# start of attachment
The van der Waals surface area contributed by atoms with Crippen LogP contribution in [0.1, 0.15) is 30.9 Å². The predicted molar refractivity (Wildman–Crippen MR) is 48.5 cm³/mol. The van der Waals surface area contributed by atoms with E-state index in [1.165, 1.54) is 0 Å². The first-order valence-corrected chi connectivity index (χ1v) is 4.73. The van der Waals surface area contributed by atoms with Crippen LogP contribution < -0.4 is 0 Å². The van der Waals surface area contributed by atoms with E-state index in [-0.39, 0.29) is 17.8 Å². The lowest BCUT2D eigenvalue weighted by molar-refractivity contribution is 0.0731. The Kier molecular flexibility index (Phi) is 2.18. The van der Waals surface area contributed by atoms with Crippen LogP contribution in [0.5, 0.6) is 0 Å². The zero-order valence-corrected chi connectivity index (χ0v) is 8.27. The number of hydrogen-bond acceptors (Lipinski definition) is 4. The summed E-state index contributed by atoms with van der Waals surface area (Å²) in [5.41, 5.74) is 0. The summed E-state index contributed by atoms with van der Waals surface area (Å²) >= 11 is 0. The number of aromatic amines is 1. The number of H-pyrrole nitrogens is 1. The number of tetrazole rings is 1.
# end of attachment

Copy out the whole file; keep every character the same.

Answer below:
The van der Waals surface area contributed by atoms with Crippen LogP contribution in [0.1, 0.15) is 30.9 Å². The predicted molar refractivity (Wildman–Crippen MR) is 48.5 cm³/mol. The van der Waals surface area contributed by atoms with E-state index in [1.165, 1.54) is 0 Å². The first-order valence-corrected chi connectivity index (χ1v) is 4.73. The van der Waals surface area contributed by atoms with Crippen LogP contribution < -0.4 is 0 Å². The van der Waals surface area contributed by atoms with E-state index in [-0.39, 0.29) is 17.8 Å². The lowest BCUT2D eigenvalue weighted by molar-refractivity contribution is 0.0731. The Kier molecular flexibility index (Phi) is 2.18. The van der Waals surface area contributed by atoms with Crippen LogP contribution in [0.5, 0.6) is 0 Å². The zero-order valence-corrected chi connectivity index (χ0v) is 8.27. The number of hydrogen-bond acceptors (Lipinski definition) is 4. The summed E-state index contributed by atoms with van der Waals surface area (Å²) in [5.41, 5.74) is 0. The summed E-state index contributed by atoms with van der Waals surface area (Å²) >= 11 is 0. The number of aromatic amines is 1. The number of H-pyrrole nitrogens is 1. The number of tetrazole rings is 1.